Databases are simply collections of journals searchable from one search box. They enable you to find good quality subject-specific research and journal articles on a topic. Listed below are some useful business databases (you will need your Single Sign On username and password to access them).
A guide is also available for you to view/download that illustrates how to search databases effectively.
You can use Library Search to find journal articles as this will search the vast majority of the content we subscribe to. If you find that this method produces too much information, you may wish to use the subject-specific databases to perform a more targeted literature search.
Below are some more databases that you may find useful in your research
Undergraduate students in their 3rd/4th year and all postgraduate students and staff can request journal articles that DMU does not have access to through our inter-library loan (ILL) service (subject to copyright/publisher permissions). Click on the link below to access the ILL guide:
Bibliographic databases are used to find research in top ranking journals. They do not have full text articles as part of their content but it is easy to check if the article is held elsewhere in DMU library collections. They are particularly useful as they detail which other articles have cited a particular piece of research.
The term journal can mean either:
Peer-reviewed: articles in these journals are assessed by a panel of experts and subject specialists before the article is allowed to be published. Most research published in peer-reviewed journals is highly referenced allowing you to judge the quality of the research yourself. They are very thorough taking a long time to research, write and review; so whilst they may not mention the most current developments they will look at a subject in very specific detail.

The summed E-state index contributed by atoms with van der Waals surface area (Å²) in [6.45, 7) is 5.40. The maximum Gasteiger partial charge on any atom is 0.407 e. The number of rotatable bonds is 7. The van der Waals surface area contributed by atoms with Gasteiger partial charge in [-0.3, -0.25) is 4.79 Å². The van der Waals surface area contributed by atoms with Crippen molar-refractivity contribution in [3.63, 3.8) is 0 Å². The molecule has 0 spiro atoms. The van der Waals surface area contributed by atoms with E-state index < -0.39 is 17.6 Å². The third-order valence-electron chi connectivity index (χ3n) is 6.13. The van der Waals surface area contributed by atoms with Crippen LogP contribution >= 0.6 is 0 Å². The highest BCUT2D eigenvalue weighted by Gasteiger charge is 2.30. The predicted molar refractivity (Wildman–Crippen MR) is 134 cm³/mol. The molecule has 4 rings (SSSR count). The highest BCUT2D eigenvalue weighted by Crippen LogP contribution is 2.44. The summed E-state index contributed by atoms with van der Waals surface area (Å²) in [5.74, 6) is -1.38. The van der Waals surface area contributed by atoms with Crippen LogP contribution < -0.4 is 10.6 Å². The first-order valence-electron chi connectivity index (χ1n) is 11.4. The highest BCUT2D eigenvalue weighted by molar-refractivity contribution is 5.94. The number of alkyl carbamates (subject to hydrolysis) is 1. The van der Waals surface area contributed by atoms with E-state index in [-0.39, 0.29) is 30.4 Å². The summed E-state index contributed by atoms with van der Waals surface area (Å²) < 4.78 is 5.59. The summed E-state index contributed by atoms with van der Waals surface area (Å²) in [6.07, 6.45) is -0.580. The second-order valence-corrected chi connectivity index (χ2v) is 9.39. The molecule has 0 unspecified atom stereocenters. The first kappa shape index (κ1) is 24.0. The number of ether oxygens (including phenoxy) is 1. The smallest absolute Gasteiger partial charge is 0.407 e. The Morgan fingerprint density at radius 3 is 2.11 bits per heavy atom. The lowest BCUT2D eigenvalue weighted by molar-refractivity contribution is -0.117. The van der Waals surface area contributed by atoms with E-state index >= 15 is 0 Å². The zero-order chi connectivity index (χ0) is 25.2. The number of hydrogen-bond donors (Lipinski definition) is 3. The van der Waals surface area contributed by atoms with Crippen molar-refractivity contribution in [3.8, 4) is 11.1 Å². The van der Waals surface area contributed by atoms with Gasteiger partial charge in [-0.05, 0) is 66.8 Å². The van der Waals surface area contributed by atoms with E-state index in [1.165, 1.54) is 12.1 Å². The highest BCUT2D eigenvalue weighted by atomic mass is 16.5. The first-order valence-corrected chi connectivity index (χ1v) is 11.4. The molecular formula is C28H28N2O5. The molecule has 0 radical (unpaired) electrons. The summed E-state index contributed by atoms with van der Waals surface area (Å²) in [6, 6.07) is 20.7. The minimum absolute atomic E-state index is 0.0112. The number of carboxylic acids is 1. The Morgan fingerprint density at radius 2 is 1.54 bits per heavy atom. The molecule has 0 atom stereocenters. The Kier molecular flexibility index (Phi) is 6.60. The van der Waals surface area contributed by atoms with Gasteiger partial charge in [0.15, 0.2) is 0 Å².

Professional/Trade: articles are written by experts in a particular profession or trade and will cover current topics and trends within that field. Content will be catered to other professionals so will assume inside knowledge. Articles may have a reference list.
Popular magazines: examples include the Economist and Spectator and their articles are written by reporters for a general audience. They are published on a more regular basis so the articles will not be as well researched as articles in peer-reviewed journals but they will be more current, reporting on recent events. They are rarely referenced making a judgment on quality difficult.
Use journals to find:
useful information, research and discussions
different viewpoints from different authors
relatively current information, journals are published quicker than books.
Popular magazines are a great way to develop your commercial awareness. You should be using peer-reviewed journals in your assignments to build on knowledge gathered from books